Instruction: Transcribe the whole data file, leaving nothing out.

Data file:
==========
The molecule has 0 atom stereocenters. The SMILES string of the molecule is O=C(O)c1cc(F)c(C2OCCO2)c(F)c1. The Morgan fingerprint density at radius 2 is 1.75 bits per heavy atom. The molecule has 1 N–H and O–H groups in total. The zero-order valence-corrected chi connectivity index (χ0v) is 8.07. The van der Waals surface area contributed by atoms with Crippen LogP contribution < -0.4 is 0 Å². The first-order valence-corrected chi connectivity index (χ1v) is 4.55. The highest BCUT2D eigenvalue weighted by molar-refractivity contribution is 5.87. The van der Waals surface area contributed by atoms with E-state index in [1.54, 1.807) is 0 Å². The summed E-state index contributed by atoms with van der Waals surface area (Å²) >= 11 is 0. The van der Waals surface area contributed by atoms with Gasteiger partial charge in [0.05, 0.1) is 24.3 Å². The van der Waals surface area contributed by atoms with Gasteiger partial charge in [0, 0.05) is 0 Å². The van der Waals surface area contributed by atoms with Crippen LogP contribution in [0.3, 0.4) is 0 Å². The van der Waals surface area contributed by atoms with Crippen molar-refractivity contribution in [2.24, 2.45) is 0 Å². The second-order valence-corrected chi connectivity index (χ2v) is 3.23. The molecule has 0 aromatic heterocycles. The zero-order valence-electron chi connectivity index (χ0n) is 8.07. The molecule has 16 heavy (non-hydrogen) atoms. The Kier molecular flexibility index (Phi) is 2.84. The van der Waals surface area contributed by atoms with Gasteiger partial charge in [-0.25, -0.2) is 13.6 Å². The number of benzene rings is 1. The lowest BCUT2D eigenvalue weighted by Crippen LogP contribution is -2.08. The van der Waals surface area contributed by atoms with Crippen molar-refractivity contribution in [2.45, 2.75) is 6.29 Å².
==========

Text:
The molecule has 0 atom stereocenters. The SMILES string of the molecule is O=C(O)c1cc(F)c(C2OCCO2)c(F)c1. The Morgan fingerprint density at radius 2 is 1.75 bits per heavy atom. The molecule has 1 N–H and O–H groups in total. The zero-order valence-corrected chi connectivity index (χ0v) is 8.07. The van der Waals surface area contributed by atoms with Crippen LogP contribution < -0.4 is 0 Å². The first-order valence-corrected chi connectivity index (χ1v) is 4.55. The highest BCUT2D eigenvalue weighted by molar-refractivity contribution is 5.87. The van der Waals surface area contributed by atoms with E-state index in [1.54, 1.807) is 0 Å². The summed E-state index contributed by atoms with van der Waals surface area (Å²) >= 11 is 0. The van der Waals surface area contributed by atoms with Gasteiger partial charge in [0.05, 0.1) is 24.3 Å². The van der Waals surface area contributed by atoms with Gasteiger partial charge in [0, 0.05) is 0 Å². The van der Waals surface area contributed by atoms with Crippen LogP contribution in [0.3, 0.4) is 0 Å². The van der Waals surface area contributed by atoms with Crippen molar-refractivity contribution in [2.24, 2.45) is 0 Å². The second-order valence-corrected chi connectivity index (χ2v) is 3.23. The molecule has 0 aromatic heterocycles. The zero-order valence-electron chi connectivity index (χ0n) is 8.07. The molecule has 16 heavy (non-hydrogen) atoms. The Kier molecular flexibility index (Phi) is 2.84. The van der Waals surface area contributed by atoms with Gasteiger partial charge in [-0.25, -0.2) is 13.6 Å². The number of benzene rings is 1. The lowest BCUT2D eigenvalue weighted by Crippen LogP contribution is -2.08. The van der Waals surface area contributed by atoms with Crippen molar-refractivity contribution in [2.45, 2.75) is 6.29 Å².